About a month ago, I overheard a group of friends talking about an acquaintance who had been diagnosed with measles at age 37. “Have we been vaccinated?” wondered one of the friends. “Should we get vaccinated now?” asked another.
Most adults don’t know—or don’t remember—whether they were properly vaccinated, which vaccines they received, and whether they were told to get any additional vaccines as adults. As children in Spain, we were all issued an immunisation tracking card on which all our vaccinations were recorded, so in theory we should all be able to retrieve this information when necessary. In practice, however, these cards are often lost or forgotten.
When no immunisation card is available, a person’s date and place of birth and where they grew up can be used to determine which vaccines they need as an adult. Since systematic vaccination of children began in Spain in 1965, the vaccinations recommended for all children have been specified in official vaccination schedules. These schedules evolved over the years as new vaccines were introduced, guidelines were modified, and new protocols replaced old ones. The year of birth and the geographical area where a person was born and grew up are useful because the vaccines required and the ages at which they were administered varied slightly between regions.
As a rule, Spaniards who are today aged over 50 were not systematically vaccinated as children. But does this mean that they are candidates for routine childhood vaccines? Are people in this age group susceptible to all infectious diseases? Do they need to be vaccinated against everything? Prior to 1965, the incidence of infections such as measles, rubella, mumps, and chickenpox was very high. Most children eventually caught all of these diseases and, as a result, acquired lifelong immunity. Adults over age 50 are therefore very likely to be naturally protected against these infections. However, the same is not true for other diseases, such as tetanus and diphtheria. Even people who have already had these infections must be vaccinated periodically in order to maintain lifelong immunity. After a three-dose primary vaccination series at 0, 1, and 6 months, booster doses are recommended at age 45 and between the ages of 60 and 65. People aged 65 or older should remember to get annual flu shots and be vaccinated against pneumococcal disease following the advice of their physician.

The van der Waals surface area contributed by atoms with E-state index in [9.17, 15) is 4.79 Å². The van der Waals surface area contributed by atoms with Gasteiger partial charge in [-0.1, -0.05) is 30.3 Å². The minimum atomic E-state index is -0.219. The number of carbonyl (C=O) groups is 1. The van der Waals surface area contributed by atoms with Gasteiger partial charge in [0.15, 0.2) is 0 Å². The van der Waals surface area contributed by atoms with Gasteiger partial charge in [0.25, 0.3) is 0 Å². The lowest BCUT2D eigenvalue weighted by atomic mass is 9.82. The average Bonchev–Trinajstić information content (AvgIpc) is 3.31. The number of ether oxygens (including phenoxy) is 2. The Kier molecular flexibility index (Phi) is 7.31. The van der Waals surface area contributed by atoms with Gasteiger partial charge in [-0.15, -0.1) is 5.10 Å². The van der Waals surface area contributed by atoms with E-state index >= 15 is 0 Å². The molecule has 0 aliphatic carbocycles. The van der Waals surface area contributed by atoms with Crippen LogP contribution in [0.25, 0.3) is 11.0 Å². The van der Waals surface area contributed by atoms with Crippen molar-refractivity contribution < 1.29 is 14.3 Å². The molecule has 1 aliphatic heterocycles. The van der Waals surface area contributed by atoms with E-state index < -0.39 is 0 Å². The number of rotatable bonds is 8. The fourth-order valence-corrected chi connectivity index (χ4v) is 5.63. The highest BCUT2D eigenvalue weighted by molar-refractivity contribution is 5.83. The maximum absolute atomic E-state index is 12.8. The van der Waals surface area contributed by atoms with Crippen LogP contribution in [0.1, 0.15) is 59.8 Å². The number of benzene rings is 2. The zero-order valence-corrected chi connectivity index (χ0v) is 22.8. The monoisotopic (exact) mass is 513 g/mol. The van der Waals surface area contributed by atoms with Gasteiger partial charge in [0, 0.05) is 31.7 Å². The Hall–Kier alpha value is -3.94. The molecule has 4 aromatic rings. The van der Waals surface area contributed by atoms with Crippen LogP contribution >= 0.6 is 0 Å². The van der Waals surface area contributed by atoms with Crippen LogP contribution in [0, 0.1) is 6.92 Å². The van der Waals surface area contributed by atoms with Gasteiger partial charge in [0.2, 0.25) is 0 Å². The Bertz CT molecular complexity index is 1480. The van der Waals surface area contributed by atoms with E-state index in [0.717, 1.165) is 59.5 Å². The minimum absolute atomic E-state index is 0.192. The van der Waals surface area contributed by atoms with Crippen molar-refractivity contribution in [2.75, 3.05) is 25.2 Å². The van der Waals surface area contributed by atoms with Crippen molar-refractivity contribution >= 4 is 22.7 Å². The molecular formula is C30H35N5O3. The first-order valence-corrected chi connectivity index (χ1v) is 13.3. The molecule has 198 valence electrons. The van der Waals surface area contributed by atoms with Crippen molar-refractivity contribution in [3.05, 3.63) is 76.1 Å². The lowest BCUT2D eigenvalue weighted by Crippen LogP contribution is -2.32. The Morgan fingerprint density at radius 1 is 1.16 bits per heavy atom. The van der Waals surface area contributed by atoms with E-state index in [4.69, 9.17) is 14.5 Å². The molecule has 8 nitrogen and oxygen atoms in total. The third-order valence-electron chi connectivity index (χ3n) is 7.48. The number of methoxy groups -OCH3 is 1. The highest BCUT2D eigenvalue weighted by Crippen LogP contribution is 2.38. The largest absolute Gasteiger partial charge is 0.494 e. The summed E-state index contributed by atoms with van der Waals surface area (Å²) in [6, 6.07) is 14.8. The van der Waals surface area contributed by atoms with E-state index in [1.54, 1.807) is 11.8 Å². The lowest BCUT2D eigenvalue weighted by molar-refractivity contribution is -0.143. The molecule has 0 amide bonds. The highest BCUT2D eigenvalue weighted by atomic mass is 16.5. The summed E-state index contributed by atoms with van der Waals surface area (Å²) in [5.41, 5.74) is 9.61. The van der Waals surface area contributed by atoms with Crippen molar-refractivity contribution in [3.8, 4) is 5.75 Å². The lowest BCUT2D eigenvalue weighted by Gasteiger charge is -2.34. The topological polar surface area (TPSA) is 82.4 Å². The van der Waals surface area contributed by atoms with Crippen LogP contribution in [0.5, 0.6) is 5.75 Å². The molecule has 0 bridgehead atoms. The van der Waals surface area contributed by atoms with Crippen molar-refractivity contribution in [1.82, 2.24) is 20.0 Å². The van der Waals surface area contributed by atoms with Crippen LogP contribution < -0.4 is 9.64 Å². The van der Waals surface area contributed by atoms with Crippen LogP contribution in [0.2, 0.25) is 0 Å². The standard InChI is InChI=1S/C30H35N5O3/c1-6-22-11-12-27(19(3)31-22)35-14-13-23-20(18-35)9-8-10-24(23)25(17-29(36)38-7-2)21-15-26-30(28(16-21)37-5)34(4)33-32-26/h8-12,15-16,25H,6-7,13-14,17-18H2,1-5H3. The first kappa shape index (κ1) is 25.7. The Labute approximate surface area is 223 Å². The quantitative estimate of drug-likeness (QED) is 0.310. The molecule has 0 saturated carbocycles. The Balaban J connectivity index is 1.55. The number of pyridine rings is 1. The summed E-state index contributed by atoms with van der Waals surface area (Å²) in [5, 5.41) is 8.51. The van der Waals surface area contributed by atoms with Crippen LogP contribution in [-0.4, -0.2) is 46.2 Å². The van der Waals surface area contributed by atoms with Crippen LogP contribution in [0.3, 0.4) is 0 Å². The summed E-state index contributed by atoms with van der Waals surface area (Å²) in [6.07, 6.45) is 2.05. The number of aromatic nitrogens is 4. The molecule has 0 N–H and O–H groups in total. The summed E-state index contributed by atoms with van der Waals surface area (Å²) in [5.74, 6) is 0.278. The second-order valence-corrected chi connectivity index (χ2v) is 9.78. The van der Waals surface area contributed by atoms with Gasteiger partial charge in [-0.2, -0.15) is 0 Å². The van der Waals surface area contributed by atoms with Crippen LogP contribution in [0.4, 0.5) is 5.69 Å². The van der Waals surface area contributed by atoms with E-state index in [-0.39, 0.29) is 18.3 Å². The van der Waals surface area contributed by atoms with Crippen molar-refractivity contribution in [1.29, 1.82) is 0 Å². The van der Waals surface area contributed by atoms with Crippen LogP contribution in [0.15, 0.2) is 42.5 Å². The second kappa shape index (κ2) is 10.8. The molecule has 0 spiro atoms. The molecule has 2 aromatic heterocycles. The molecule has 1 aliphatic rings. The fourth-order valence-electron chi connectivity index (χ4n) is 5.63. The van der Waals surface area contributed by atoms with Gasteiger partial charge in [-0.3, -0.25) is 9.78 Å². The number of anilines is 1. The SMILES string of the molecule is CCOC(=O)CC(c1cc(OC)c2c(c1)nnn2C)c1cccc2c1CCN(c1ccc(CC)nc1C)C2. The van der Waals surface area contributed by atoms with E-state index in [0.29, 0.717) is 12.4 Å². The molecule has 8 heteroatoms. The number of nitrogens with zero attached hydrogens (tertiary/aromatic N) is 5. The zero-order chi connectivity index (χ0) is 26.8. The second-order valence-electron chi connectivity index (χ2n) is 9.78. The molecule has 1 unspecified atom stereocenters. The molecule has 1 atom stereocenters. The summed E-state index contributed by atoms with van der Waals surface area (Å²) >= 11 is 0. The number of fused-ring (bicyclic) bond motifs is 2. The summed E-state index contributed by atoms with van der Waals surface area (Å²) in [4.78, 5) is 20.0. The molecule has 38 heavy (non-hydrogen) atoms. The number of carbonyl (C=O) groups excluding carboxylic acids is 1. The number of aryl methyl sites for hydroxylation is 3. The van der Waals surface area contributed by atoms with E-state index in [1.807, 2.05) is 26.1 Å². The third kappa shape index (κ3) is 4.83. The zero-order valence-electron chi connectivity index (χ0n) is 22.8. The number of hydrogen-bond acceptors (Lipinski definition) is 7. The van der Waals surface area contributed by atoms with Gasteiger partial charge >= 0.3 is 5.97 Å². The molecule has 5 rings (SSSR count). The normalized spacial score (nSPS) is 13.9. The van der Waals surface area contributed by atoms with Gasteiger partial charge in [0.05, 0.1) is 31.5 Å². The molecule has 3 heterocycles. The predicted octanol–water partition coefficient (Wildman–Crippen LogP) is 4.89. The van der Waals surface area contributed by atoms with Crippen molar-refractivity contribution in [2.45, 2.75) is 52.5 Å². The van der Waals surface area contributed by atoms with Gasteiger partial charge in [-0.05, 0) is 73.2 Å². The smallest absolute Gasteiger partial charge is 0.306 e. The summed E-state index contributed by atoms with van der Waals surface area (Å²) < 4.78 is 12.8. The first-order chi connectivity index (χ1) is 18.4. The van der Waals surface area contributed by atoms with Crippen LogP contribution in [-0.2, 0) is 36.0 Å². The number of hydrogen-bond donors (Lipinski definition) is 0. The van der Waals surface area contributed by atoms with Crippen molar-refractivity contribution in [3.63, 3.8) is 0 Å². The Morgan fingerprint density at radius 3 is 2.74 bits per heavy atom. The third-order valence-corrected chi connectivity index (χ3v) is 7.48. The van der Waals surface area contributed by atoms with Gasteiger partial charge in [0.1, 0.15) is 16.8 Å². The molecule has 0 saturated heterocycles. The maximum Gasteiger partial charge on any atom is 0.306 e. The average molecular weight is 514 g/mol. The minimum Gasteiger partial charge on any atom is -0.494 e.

People born between 1966 and 1977 need to be aware that they may never have been vaccinated against measles, mumps, and rubella. The MMR vaccine was not included in the vaccination schedule until 1981, when it was made available for children 12 months of age. Adults between the ages of 35 and 50 may therefore be susceptible to measles, mumps, and rubella and should be vaccinated against these infections. A booster dose of tetanus vaccine is also recommended at age 45.
Adults under age 35 should have received all recommended vaccinations, with the last dose administered at age 14. However, they should seek a doctor’s advice if they plan to travel abroad or work in certain professions, as additional vaccinations may be required.
Although a person’s age can provide useful information, the only source of accurate, reliable information about a person’s vaccination history is the immunisation card. This document is more than just a memento of one’s early medical history; it is an important record and should be treated as such.